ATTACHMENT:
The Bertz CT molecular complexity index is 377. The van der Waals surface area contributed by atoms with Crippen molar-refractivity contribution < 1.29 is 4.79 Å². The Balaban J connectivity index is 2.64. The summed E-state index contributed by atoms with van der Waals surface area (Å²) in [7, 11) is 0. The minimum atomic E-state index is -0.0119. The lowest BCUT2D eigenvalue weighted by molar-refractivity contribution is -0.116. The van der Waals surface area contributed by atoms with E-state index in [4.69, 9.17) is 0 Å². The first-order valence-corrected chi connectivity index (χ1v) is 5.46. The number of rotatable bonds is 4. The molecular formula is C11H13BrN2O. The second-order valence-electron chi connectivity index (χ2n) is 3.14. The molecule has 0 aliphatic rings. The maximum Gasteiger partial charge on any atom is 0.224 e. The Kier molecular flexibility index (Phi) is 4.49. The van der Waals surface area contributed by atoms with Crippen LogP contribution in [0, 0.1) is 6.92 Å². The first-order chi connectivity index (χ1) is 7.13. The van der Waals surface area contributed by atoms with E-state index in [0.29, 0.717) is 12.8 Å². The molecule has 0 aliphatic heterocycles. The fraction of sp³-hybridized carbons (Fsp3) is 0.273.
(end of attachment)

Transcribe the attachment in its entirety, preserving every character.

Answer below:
The Bertz CT molecular complexity index is 377. The van der Waals surface area contributed by atoms with Crippen molar-refractivity contribution < 1.29 is 4.79 Å². The Balaban J connectivity index is 2.64. The summed E-state index contributed by atoms with van der Waals surface area (Å²) in [7, 11) is 0. The minimum atomic E-state index is -0.0119. The lowest BCUT2D eigenvalue weighted by molar-refractivity contribution is -0.116. The van der Waals surface area contributed by atoms with E-state index in [4.69, 9.17) is 0 Å². The first-order valence-corrected chi connectivity index (χ1v) is 5.46. The number of rotatable bonds is 4. The molecular formula is C11H13BrN2O. The second-order valence-electron chi connectivity index (χ2n) is 3.14. The molecule has 0 aliphatic rings. The maximum Gasteiger partial charge on any atom is 0.224 e. The Kier molecular flexibility index (Phi) is 4.49. The van der Waals surface area contributed by atoms with Crippen LogP contribution in [0, 0.1) is 6.92 Å². The first-order chi connectivity index (χ1) is 7.13. The van der Waals surface area contributed by atoms with E-state index in [0.29, 0.717) is 12.8 Å². The molecule has 0 aliphatic heterocycles. The fraction of sp³-hybridized carbons (Fsp3) is 0.273.